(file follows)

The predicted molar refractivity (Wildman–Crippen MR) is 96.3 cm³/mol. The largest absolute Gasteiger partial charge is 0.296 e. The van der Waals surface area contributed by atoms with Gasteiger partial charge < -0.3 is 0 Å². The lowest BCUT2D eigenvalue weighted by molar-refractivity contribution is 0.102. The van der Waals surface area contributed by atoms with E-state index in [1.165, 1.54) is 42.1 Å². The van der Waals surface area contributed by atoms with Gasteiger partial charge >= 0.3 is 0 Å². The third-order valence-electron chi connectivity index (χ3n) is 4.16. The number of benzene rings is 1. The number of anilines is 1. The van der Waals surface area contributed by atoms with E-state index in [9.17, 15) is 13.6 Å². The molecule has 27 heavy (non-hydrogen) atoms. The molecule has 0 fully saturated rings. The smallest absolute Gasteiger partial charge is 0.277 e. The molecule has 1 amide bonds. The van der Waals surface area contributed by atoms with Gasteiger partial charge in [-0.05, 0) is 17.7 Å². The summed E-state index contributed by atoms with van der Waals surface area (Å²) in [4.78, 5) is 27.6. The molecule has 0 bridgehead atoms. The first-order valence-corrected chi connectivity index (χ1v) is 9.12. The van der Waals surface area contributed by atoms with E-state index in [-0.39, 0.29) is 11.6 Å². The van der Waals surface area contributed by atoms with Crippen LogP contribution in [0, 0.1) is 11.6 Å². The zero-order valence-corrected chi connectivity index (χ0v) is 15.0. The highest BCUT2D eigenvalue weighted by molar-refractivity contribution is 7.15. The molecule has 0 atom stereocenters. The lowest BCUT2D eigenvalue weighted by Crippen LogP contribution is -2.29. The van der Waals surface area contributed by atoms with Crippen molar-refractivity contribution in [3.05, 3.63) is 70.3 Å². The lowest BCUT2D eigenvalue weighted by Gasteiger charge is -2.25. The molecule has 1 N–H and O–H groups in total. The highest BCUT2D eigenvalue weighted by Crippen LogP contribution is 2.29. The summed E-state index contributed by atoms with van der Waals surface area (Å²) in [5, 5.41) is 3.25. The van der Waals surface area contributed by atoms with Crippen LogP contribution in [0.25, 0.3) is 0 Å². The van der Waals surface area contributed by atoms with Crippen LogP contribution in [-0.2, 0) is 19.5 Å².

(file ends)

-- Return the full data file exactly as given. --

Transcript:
The predicted molar refractivity (Wildman–Crippen MR) is 96.3 cm³/mol. The largest absolute Gasteiger partial charge is 0.296 e. The van der Waals surface area contributed by atoms with Gasteiger partial charge < -0.3 is 0 Å². The lowest BCUT2D eigenvalue weighted by molar-refractivity contribution is 0.102. The van der Waals surface area contributed by atoms with E-state index in [1.165, 1.54) is 42.1 Å². The van der Waals surface area contributed by atoms with Gasteiger partial charge >= 0.3 is 0 Å². The third-order valence-electron chi connectivity index (χ3n) is 4.16. The number of benzene rings is 1. The number of anilines is 1. The van der Waals surface area contributed by atoms with E-state index in [9.17, 15) is 13.6 Å². The molecule has 27 heavy (non-hydrogen) atoms. The molecule has 0 fully saturated rings. The smallest absolute Gasteiger partial charge is 0.277 e. The molecule has 1 amide bonds. The van der Waals surface area contributed by atoms with Gasteiger partial charge in [-0.05, 0) is 17.7 Å². The summed E-state index contributed by atoms with van der Waals surface area (Å²) in [4.78, 5) is 27.6. The molecule has 0 bridgehead atoms. The first-order valence-corrected chi connectivity index (χ1v) is 9.12. The van der Waals surface area contributed by atoms with E-state index in [-0.39, 0.29) is 11.6 Å². The van der Waals surface area contributed by atoms with Crippen LogP contribution in [0, 0.1) is 11.6 Å². The zero-order valence-corrected chi connectivity index (χ0v) is 15.0. The highest BCUT2D eigenvalue weighted by molar-refractivity contribution is 7.15. The molecule has 0 atom stereocenters. The lowest BCUT2D eigenvalue weighted by Crippen LogP contribution is -2.29. The van der Waals surface area contributed by atoms with Crippen molar-refractivity contribution in [3.05, 3.63) is 70.3 Å². The lowest BCUT2D eigenvalue weighted by Gasteiger charge is -2.25. The molecule has 1 N–H and O–H groups in total. The highest BCUT2D eigenvalue weighted by Crippen LogP contribution is 2.29. The summed E-state index contributed by atoms with van der Waals surface area (Å²) in [5, 5.41) is 3.25. The van der Waals surface area contributed by atoms with Crippen LogP contribution in [0.25, 0.3) is 0 Å². The van der Waals surface area contributed by atoms with Crippen LogP contribution in [-0.2, 0) is 19.5 Å².